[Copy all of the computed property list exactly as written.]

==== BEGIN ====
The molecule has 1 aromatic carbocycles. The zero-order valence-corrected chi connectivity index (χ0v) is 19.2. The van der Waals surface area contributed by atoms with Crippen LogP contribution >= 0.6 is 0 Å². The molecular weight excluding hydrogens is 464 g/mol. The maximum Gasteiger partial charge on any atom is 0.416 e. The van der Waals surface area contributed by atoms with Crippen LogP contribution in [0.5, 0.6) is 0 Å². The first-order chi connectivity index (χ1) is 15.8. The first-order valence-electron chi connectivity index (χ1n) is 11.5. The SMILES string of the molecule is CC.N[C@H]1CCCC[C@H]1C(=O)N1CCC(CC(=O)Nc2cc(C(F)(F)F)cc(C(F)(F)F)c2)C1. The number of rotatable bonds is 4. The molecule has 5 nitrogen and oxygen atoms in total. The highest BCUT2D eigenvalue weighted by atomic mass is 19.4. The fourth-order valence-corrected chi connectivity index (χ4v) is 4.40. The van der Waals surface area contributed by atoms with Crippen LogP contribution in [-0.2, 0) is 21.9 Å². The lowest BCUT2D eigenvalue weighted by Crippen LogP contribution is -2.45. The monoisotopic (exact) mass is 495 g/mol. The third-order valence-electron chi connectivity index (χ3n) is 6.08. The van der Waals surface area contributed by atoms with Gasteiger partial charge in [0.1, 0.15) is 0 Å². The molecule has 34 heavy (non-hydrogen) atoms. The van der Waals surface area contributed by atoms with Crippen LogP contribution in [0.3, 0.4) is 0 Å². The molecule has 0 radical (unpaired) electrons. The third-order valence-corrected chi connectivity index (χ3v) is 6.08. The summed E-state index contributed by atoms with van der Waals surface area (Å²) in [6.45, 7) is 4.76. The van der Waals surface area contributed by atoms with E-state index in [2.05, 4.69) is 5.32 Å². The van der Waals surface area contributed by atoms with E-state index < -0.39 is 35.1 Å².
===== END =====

The molecule has 1 aromatic carbocycles. The zero-order valence-corrected chi connectivity index (χ0v) is 19.2. The van der Waals surface area contributed by atoms with Crippen LogP contribution >= 0.6 is 0 Å². The molecular weight excluding hydrogens is 464 g/mol. The maximum Gasteiger partial charge on any atom is 0.416 e. The van der Waals surface area contributed by atoms with Crippen LogP contribution in [0.5, 0.6) is 0 Å². The first-order chi connectivity index (χ1) is 15.8. The first-order valence-electron chi connectivity index (χ1n) is 11.5. The SMILES string of the molecule is CC.N[C@H]1CCCC[C@H]1C(=O)N1CCC(CC(=O)Nc2cc(C(F)(F)F)cc(C(F)(F)F)c2)C1. The number of rotatable bonds is 4. The molecule has 5 nitrogen and oxygen atoms in total. The highest BCUT2D eigenvalue weighted by atomic mass is 19.4. The fourth-order valence-corrected chi connectivity index (χ4v) is 4.40. The van der Waals surface area contributed by atoms with Crippen LogP contribution in [-0.2, 0) is 21.9 Å². The lowest BCUT2D eigenvalue weighted by Crippen LogP contribution is -2.45. The monoisotopic (exact) mass is 495 g/mol. The third-order valence-electron chi connectivity index (χ3n) is 6.08. The van der Waals surface area contributed by atoms with Gasteiger partial charge in [0.1, 0.15) is 0 Å². The molecule has 34 heavy (non-hydrogen) atoms. The van der Waals surface area contributed by atoms with Crippen LogP contribution in [0.3, 0.4) is 0 Å². The molecule has 0 radical (unpaired) electrons. The third-order valence-corrected chi connectivity index (χ3v) is 6.08. The summed E-state index contributed by atoms with van der Waals surface area (Å²) in [6.45, 7) is 4.76. The van der Waals surface area contributed by atoms with E-state index in [2.05, 4.69) is 5.32 Å². The van der Waals surface area contributed by atoms with E-state index < -0.39 is 35.1 Å².